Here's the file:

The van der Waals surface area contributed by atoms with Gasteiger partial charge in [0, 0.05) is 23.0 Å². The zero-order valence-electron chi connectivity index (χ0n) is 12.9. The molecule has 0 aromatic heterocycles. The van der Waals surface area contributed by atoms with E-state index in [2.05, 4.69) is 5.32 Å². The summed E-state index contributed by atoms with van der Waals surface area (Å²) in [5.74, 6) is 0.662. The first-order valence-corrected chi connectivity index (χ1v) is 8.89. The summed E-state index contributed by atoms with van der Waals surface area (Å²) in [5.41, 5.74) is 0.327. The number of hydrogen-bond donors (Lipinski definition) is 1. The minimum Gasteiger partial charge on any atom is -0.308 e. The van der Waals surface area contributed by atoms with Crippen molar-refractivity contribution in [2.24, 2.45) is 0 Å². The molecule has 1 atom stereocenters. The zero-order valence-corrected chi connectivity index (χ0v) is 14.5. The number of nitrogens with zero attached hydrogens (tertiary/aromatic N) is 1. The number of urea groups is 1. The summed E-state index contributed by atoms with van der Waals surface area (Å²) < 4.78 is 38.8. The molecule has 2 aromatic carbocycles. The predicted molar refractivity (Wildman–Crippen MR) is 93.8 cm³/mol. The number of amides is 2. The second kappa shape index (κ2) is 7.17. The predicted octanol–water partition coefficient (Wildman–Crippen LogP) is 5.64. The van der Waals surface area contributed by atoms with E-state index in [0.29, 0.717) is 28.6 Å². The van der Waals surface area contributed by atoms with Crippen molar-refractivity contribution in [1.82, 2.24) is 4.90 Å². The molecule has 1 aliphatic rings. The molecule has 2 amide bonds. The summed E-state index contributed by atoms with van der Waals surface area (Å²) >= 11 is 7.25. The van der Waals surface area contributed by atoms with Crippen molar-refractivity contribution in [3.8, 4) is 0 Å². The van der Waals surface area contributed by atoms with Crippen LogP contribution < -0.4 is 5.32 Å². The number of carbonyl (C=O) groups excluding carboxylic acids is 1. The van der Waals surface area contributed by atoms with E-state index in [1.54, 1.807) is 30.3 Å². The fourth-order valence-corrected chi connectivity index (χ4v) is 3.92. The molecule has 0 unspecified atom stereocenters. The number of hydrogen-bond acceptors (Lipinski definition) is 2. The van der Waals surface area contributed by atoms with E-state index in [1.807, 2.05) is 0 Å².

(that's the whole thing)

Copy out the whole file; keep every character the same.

The van der Waals surface area contributed by atoms with Gasteiger partial charge in [0, 0.05) is 23.0 Å². The zero-order valence-electron chi connectivity index (χ0n) is 12.9. The molecule has 0 aromatic heterocycles. The van der Waals surface area contributed by atoms with E-state index in [2.05, 4.69) is 5.32 Å². The summed E-state index contributed by atoms with van der Waals surface area (Å²) in [5.74, 6) is 0.662. The first-order valence-corrected chi connectivity index (χ1v) is 8.89. The summed E-state index contributed by atoms with van der Waals surface area (Å²) in [5.41, 5.74) is 0.327. The number of hydrogen-bond donors (Lipinski definition) is 1. The minimum Gasteiger partial charge on any atom is -0.308 e. The van der Waals surface area contributed by atoms with Crippen molar-refractivity contribution in [2.24, 2.45) is 0 Å². The molecule has 1 atom stereocenters. The zero-order valence-corrected chi connectivity index (χ0v) is 14.5. The number of nitrogens with zero attached hydrogens (tertiary/aromatic N) is 1. The number of urea groups is 1. The summed E-state index contributed by atoms with van der Waals surface area (Å²) < 4.78 is 38.8. The molecule has 2 aromatic carbocycles. The predicted molar refractivity (Wildman–Crippen MR) is 93.8 cm³/mol. The number of amides is 2. The second kappa shape index (κ2) is 7.17. The predicted octanol–water partition coefficient (Wildman–Crippen LogP) is 5.64. The van der Waals surface area contributed by atoms with E-state index in [0.29, 0.717) is 28.6 Å². The van der Waals surface area contributed by atoms with Crippen molar-refractivity contribution in [1.82, 2.24) is 4.90 Å². The molecule has 1 aliphatic rings. The molecule has 2 amide bonds. The summed E-state index contributed by atoms with van der Waals surface area (Å²) >= 11 is 7.25. The van der Waals surface area contributed by atoms with Crippen molar-refractivity contribution in [3.8, 4) is 0 Å². The van der Waals surface area contributed by atoms with Crippen LogP contribution < -0.4 is 5.32 Å². The number of carbonyl (C=O) groups excluding carboxylic acids is 1. The van der Waals surface area contributed by atoms with E-state index in [1.54, 1.807) is 30.3 Å². The fourth-order valence-corrected chi connectivity index (χ4v) is 3.92. The molecule has 0 unspecified atom stereocenters. The number of hydrogen-bond acceptors (Lipinski definition) is 2. The van der Waals surface area contributed by atoms with E-state index in [1.807, 2.05) is 0 Å².